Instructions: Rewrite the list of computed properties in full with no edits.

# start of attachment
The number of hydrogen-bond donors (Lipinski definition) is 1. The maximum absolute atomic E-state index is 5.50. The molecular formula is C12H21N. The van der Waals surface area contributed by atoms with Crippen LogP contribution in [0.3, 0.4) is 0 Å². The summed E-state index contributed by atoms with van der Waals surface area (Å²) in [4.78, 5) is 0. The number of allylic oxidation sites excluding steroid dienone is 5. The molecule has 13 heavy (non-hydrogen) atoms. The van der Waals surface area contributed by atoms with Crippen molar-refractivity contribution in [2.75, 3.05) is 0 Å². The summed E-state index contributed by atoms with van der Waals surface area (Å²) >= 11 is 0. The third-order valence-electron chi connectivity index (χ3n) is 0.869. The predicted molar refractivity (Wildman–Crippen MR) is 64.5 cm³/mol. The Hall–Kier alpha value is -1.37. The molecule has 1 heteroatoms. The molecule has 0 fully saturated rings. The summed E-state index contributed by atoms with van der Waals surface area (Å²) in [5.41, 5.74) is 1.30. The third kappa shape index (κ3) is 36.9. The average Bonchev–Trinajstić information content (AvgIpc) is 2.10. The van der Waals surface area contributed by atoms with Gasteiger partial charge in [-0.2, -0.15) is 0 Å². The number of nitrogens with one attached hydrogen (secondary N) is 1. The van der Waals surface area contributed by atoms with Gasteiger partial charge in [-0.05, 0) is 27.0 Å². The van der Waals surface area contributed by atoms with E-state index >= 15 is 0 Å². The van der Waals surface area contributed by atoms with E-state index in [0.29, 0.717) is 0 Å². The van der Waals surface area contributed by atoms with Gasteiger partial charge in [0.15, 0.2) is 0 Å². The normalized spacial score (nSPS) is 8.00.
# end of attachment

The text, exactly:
The number of hydrogen-bond donors (Lipinski definition) is 1. The maximum absolute atomic E-state index is 5.50. The molecular formula is C12H21N. The van der Waals surface area contributed by atoms with Crippen LogP contribution in [0.3, 0.4) is 0 Å². The summed E-state index contributed by atoms with van der Waals surface area (Å²) in [4.78, 5) is 0. The number of allylic oxidation sites excluding steroid dienone is 5. The molecule has 13 heavy (non-hydrogen) atoms. The van der Waals surface area contributed by atoms with Crippen molar-refractivity contribution in [2.75, 3.05) is 0 Å². The summed E-state index contributed by atoms with van der Waals surface area (Å²) >= 11 is 0. The third-order valence-electron chi connectivity index (χ3n) is 0.869. The predicted molar refractivity (Wildman–Crippen MR) is 64.5 cm³/mol. The Hall–Kier alpha value is -1.37. The molecule has 1 heteroatoms. The molecule has 0 fully saturated rings. The summed E-state index contributed by atoms with van der Waals surface area (Å²) in [5.41, 5.74) is 1.30. The third kappa shape index (κ3) is 36.9. The average Bonchev–Trinajstić information content (AvgIpc) is 2.10. The van der Waals surface area contributed by atoms with Gasteiger partial charge in [-0.2, -0.15) is 0 Å². The number of nitrogens with one attached hydrogen (secondary N) is 1. The van der Waals surface area contributed by atoms with Gasteiger partial charge in [-0.05, 0) is 27.0 Å². The van der Waals surface area contributed by atoms with E-state index >= 15 is 0 Å². The van der Waals surface area contributed by atoms with E-state index in [0.29, 0.717) is 0 Å². The van der Waals surface area contributed by atoms with Gasteiger partial charge in [0.15, 0.2) is 0 Å². The normalized spacial score (nSPS) is 8.00.